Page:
Veteran SUV still has a lot to offer
Sure, the Pathfinder might be showing its age, but it’s smart, comfortable with a strong V6 engine
Of all the anti-minivan, three-row crossovers on the market, the Nissan Pathfinder is arguably the most minivan-like. Is that a bad thing? Not if you are interested in ferrying up to seven people in cushy comfort.
While the Pathfinder is neither sporty nor overtly rugged, it does go down the road like a big comfy couch, and here in top Platinum trim at $48,998, offers up a heapin’ helpin’ of luxury and technology.
This third-generation Pathfinder, launched as a 2013 model, got a mid-life makeover last year, getting slightly more sculpted body panels, a restyled hood, grille, and headlights, plus restyled front and rear bumpers. The differences are subtle, and you’d be hard pressed to the spot them.
More meaningful upgrades are under the hood. The 3.5litre V6 sees a power boost to 284 horsepower and 259 pound-feet of torque, thanks to the implementation of direct injection, new pistons, a higher compression ratio, low-friction cylinder coating and variable intake-valve timing. The Pathfinder continues with its Continuously Variable Transmission (CVT) that does a fine job of not acting like one, with programmed steps that mimic the gears of a traditional automatic. It works well with the V6 and avoids engine droning. Nissan is devoted to CVT technology that, among other things, benefits fuel economy. And more than any manufacturer, it has ironed out the bugs.
The Pathfinder has a pleasingly designed, humanfriendly interior with a crisp, eight-inch touch-screen infotainment system, clear gauges and plenty of well-marked buttons and knobs. It’s a classy affair, and here in the top-tier Platinum we get soft leather, climate-controlled front seats, a power tilt and telescopic steering column, decent looking faux-wood trim, and a panoramic sunroof. Plus it has NissanConnect with navigation, voice recognition, Nissan’s 360-degree Around View Monitor camera system, second-row DVD system, premium Bose audio system, motion-activated power liftgate, heated steering wheel, heated rear seats, and more.
Outside, we see extra chrome trim, 20-inch alloy wheels and LED low-beam headlights. Safety kit includes blind-spot warning, rear cross-traffic alert, adaptive cruise control and automated emergency braking. New this year is Rear Door Alert, a system designed to remind the driver of people, pets or objects that might still be inside when the driver exits the car.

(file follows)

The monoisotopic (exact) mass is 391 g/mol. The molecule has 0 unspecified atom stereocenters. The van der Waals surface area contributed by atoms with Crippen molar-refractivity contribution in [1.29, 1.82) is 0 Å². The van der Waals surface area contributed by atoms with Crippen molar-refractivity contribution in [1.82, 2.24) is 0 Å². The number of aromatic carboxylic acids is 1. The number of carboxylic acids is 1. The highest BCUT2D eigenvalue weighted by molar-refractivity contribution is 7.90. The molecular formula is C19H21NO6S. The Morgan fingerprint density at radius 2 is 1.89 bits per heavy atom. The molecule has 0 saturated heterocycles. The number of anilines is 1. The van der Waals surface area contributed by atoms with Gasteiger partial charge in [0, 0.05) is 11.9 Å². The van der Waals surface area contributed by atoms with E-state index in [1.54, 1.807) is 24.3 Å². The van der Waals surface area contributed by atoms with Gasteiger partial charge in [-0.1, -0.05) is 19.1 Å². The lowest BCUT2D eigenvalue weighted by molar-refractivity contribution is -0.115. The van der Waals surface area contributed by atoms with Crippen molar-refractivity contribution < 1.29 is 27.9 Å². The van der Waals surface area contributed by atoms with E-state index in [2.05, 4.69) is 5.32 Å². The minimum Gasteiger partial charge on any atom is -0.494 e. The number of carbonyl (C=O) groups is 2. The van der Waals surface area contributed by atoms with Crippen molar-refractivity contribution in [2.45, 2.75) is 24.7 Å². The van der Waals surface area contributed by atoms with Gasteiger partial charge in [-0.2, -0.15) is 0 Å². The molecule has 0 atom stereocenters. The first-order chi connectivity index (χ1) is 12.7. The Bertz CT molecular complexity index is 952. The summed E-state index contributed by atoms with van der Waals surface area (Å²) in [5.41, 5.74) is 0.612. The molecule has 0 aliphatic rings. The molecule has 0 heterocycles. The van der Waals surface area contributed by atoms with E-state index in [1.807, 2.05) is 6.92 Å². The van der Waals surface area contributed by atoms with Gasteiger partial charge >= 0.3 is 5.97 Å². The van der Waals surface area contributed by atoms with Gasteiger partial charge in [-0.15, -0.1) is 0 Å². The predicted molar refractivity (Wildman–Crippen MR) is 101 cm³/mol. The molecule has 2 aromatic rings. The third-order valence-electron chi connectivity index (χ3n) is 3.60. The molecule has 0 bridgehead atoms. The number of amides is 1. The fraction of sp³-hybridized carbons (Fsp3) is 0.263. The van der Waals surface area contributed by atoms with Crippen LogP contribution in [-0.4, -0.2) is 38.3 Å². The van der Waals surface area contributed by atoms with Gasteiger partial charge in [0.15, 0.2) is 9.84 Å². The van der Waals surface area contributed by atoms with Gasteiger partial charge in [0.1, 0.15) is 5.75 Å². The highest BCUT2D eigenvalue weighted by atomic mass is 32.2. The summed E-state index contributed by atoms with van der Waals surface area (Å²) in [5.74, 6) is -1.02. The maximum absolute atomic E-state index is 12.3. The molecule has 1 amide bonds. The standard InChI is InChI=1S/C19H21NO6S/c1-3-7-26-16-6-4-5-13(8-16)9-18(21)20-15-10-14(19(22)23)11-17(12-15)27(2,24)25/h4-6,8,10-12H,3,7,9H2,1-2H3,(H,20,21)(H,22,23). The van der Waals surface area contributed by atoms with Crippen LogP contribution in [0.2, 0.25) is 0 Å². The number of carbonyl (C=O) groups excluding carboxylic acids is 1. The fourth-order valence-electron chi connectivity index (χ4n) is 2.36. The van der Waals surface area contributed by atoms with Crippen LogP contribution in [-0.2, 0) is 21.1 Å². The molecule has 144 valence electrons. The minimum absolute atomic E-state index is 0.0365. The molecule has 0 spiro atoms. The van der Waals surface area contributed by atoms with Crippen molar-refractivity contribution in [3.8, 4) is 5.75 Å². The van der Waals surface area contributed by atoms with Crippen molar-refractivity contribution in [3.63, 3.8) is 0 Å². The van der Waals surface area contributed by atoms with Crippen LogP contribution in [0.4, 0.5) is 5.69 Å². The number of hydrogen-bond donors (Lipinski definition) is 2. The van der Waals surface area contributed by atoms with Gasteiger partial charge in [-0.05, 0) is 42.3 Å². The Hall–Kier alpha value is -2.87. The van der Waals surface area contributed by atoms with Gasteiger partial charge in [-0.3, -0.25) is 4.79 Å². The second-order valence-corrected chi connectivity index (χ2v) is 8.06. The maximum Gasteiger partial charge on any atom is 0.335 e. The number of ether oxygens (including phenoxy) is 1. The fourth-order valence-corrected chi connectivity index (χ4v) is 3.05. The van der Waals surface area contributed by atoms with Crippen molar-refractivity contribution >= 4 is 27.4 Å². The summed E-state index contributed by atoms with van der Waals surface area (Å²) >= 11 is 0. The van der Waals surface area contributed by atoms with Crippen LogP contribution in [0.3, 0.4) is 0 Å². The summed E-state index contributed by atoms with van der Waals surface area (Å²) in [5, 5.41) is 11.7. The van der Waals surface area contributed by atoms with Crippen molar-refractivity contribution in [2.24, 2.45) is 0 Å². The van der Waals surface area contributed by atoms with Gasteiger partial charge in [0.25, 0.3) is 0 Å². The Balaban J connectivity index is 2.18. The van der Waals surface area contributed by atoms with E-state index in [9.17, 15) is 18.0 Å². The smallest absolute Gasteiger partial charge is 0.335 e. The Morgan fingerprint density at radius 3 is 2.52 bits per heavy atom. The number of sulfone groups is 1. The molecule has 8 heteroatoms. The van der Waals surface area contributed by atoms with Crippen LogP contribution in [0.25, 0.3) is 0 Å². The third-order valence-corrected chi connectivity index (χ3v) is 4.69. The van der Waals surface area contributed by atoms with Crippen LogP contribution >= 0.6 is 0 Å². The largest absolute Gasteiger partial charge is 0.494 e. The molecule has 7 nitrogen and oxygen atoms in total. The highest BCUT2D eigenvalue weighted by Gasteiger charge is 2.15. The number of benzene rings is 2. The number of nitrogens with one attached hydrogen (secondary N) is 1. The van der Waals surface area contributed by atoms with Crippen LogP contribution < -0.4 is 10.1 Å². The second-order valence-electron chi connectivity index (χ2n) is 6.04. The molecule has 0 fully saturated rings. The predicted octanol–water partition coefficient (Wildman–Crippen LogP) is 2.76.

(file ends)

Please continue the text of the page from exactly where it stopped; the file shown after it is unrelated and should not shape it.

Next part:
This is a cabin in which you won’t mind spending a lot of time. Road and wind noise barely intrude, the seats are very comfortable, and for almost all climate and entertainment functions, there are real physical controls. In other words, you won’t be spending a lot of time poking away at a touch screen (and trying to stay on the road at the same time).
Last year, the Pathfinder got a little more starch in its suspension to quell the rolypolys. Still, this crossover favours comfort over athleticism. If you seek sharp handing in a seven-seater, look to the Mazda CX-9.
Engaging driving dynamics are not a high priority in this segment, but that said, my dear wife — who is not particularly tuned in to such things — commented on the Pathfinder’s weird steering. I, too, found it to be strangely disconnected, dialing in resistance in an unnatural and uneven way. Other Pathfinders I’ve driven haven’t shown this tendency, so perhaps this was just an anomaly.
Where the Pathfinder shines is in its interior space and clever access. A true seven-seater, the 60/40-split second row will accommodate three and features 14 centimetres of travel. The seats accordion-fold forward, allowing easy access to the two third-row seats.
Nissan has gone to some lengths to make the third row habitable for smaller humans. Tri-zone climate control is standard in every Pathfinder, and both passengers back there get an HVAC duct, an audio speaker and a decent view out the side window. Leg room is pretty good, and the seats recline a few degrees.
The second and third rows fold to create a flat load space, and while cargo space is only average for the segment, this Nissan will tow up to 6,000 pounds.
Having been on the scene for five years, the latest Pathfinder is a true veteran, and the competition is coming in fast and furious. Notable contenders include the fresh Chevy Traverse, Volkswagen Atlas, the recently refreshed Kia Sorento and all-new Subaru Ascent.
Yeah, it’s tough out there, but the comfortable Pathfinder, with its strong V6 still has something to offer, especially in the trim levels that live down a couple of notches from this pricey Platinum.
The 2018 Nissan Pathfinder favours comfort over athleticism.